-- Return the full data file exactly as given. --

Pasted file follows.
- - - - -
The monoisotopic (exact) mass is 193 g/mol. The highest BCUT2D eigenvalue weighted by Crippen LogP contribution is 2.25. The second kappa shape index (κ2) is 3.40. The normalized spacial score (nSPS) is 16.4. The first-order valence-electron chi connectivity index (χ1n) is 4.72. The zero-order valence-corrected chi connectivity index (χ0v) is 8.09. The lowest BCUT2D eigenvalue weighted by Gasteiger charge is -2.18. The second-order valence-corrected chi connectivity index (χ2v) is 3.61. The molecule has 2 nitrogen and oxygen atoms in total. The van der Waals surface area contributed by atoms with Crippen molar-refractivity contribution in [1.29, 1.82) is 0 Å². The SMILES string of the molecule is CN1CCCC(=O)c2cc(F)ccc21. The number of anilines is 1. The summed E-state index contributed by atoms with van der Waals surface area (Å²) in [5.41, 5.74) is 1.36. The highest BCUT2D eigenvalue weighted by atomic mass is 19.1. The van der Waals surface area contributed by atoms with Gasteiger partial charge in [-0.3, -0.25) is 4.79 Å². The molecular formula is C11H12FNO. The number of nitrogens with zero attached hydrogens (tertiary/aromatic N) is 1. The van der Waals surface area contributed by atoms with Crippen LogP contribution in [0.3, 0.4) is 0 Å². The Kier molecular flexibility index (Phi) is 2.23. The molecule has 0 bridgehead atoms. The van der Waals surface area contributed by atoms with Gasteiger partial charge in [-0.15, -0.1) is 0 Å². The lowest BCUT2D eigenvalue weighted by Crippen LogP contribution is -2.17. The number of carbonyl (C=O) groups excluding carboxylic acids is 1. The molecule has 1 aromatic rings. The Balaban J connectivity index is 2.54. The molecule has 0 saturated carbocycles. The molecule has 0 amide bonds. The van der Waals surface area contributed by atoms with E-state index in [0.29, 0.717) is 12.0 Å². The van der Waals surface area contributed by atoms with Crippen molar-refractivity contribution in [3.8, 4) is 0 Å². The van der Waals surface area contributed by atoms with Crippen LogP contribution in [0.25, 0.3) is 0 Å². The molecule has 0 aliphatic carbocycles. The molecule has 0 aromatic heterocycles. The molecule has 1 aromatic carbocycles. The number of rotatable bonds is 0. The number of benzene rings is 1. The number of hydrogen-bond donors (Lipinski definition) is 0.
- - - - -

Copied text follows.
The monoisotopic (exact) mass is 193 g/mol. The highest BCUT2D eigenvalue weighted by Crippen LogP contribution is 2.25. The second kappa shape index (κ2) is 3.40. The normalized spacial score (nSPS) is 16.4. The first-order valence-electron chi connectivity index (χ1n) is 4.72. The zero-order valence-corrected chi connectivity index (χ0v) is 8.09. The lowest BCUT2D eigenvalue weighted by Gasteiger charge is -2.18. The second-order valence-corrected chi connectivity index (χ2v) is 3.61. The molecule has 2 nitrogen and oxygen atoms in total. The van der Waals surface area contributed by atoms with Crippen molar-refractivity contribution in [1.29, 1.82) is 0 Å². The SMILES string of the molecule is CN1CCCC(=O)c2cc(F)ccc21. The number of anilines is 1. The summed E-state index contributed by atoms with van der Waals surface area (Å²) in [5.41, 5.74) is 1.36. The highest BCUT2D eigenvalue weighted by atomic mass is 19.1. The van der Waals surface area contributed by atoms with Gasteiger partial charge in [-0.3, -0.25) is 4.79 Å². The molecular formula is C11H12FNO. The number of nitrogens with zero attached hydrogens (tertiary/aromatic N) is 1. The van der Waals surface area contributed by atoms with Crippen LogP contribution in [0.3, 0.4) is 0 Å². The Kier molecular flexibility index (Phi) is 2.23. The molecule has 0 bridgehead atoms. The van der Waals surface area contributed by atoms with Gasteiger partial charge in [-0.15, -0.1) is 0 Å². The lowest BCUT2D eigenvalue weighted by Crippen LogP contribution is -2.17. The number of carbonyl (C=O) groups excluding carboxylic acids is 1. The molecule has 1 aromatic rings. The Balaban J connectivity index is 2.54. The molecule has 0 saturated carbocycles. The molecule has 0 amide bonds. The van der Waals surface area contributed by atoms with E-state index in [0.29, 0.717) is 12.0 Å². The van der Waals surface area contributed by atoms with Crippen molar-refractivity contribution in [3.8, 4) is 0 Å². The van der Waals surface area contributed by atoms with Crippen LogP contribution in [0.25, 0.3) is 0 Å². The molecule has 0 aliphatic carbocycles. The molecule has 0 aromatic heterocycles. The molecule has 1 aromatic carbocycles. The number of rotatable bonds is 0. The number of benzene rings is 1. The number of hydrogen-bond donors (Lipinski definition) is 0.